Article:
Hardline (Dragon) Negotiation Tactics (EP4)

For video version go to: https://www.youtube.com/watch?v=SIRje72t8gs

If you like Francis Underwood in House of Cards, then this negotiation style is right up your alley. Distributive negotiation assumes resource scarcity, you win or lose (zero-sum game), and Machiavellian methods are legitimate means of winning the negotiation: threats, pressure, manipulation, authority, deadlines and the rest are all part of the game (Hüffmeier et al., 2014). Knowing whether the resource in question actually is limited is key here, since there is a substantial grey area.

This style is not by default “the Devils guide” to negotiation, and it has staunch supporters who argue that de-meriting it is doing people a disservice (Wheeler, 2012). Part of the concern is that people might falsely expect to face a world of integrative (i.e. cooperative) options, consequently feeding doves to dragons. The literature on distributive style distinguish between two primary types, soft- contra hard-lined; where the former lead to more socioemotional, and the latter more purely economic outcomes (Hüffmeier et al., 2014). Soft-lined is closer towards the middle of the negotiation spectrum, and one should consider that the socioemotional outcomes could become economic later if it is a catalyst for a long-term business partnership.


Remember The Power of the Context!

Various contextual factors, like industry, culture and demographics influence applicability and outcome. Distributive style has recently seen a strong decline in its popularity, considering that it counted for 80% of negotiations historically (L. Thompson & Hastie, 1990). Aforementioned deficiencies with the economicus model might play a role.

Typically, males have generally been found to be more successful in distributive negotiation (Hüffmeier et al., 2014), which is why Hofstedes masculinity/femininity dimensions (Hofstede, 1984) might predict national differences in negotiation style preferences. Norway is rated as much more feminine than say USA, and there is the hypothetical possibility that Norwegian managers are softer in negotiations: something to bear in mind in cross-national negotiations. Generally speaking, people low on personality traits like agreeableness are best suited to distributive negotiation (Dimotakis, Conlon, & Ilies, 2012). Chances are that physical attractiveness, and a host of other variables, serves as moderators and mediators for the efficacy of a given negotiation style in a given context.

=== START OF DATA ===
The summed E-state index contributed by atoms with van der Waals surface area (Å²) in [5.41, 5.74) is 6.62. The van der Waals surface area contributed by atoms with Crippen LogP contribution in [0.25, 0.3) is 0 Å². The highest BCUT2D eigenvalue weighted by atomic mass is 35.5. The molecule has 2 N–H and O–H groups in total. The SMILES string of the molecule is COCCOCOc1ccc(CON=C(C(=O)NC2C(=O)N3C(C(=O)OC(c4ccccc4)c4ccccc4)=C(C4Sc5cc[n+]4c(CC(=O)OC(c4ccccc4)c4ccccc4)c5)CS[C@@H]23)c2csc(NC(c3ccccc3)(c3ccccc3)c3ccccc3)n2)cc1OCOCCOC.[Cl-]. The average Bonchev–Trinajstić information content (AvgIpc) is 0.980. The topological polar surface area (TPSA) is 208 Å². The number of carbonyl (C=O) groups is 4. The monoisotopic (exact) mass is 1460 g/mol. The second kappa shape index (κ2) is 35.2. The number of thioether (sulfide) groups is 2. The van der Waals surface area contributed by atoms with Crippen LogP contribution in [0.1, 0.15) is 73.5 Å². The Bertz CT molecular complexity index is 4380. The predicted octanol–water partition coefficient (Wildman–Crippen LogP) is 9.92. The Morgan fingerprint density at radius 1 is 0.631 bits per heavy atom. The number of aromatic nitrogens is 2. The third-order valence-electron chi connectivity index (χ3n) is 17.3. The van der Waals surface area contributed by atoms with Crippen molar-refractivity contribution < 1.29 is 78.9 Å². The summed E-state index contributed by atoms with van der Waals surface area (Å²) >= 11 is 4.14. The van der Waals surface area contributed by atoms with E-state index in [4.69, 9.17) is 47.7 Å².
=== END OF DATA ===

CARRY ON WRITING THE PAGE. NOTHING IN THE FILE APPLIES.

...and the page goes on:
Distributive style is beneficial if the transaction is done in a highly competitive market, if the resource is undifferentiated, and if reputation is unimportant (Hawes & Fleming, 2014). The flipside is that distributive style can impede synergies and put a strain on relationships, which is why it has a much higher risk profile than integrative style. Some industries are more prone to this negotiation style, with the most archetypical being the used car industry (Scott Morton, Silva-Risso, & Zettelmeyer, 2011). You should do an evaluation of the competitive forces affecting your industry (Stabell & Fjeldstad, 1998), to determine the wisdom of applying this style. Take great care when using it, since it can damage relationships. Any rewards reaped from it would be lost if previous counterparts want to “get even”. Nevertheless, there is no point in bringing a knife to a gunfight. You have to know the distributive tactics in order to tame them.     

For more go to: www.cybloom.com


Science (entire EP-series): http://cybloom.blogg.no/1446324892_yes_this_is_economic_.html


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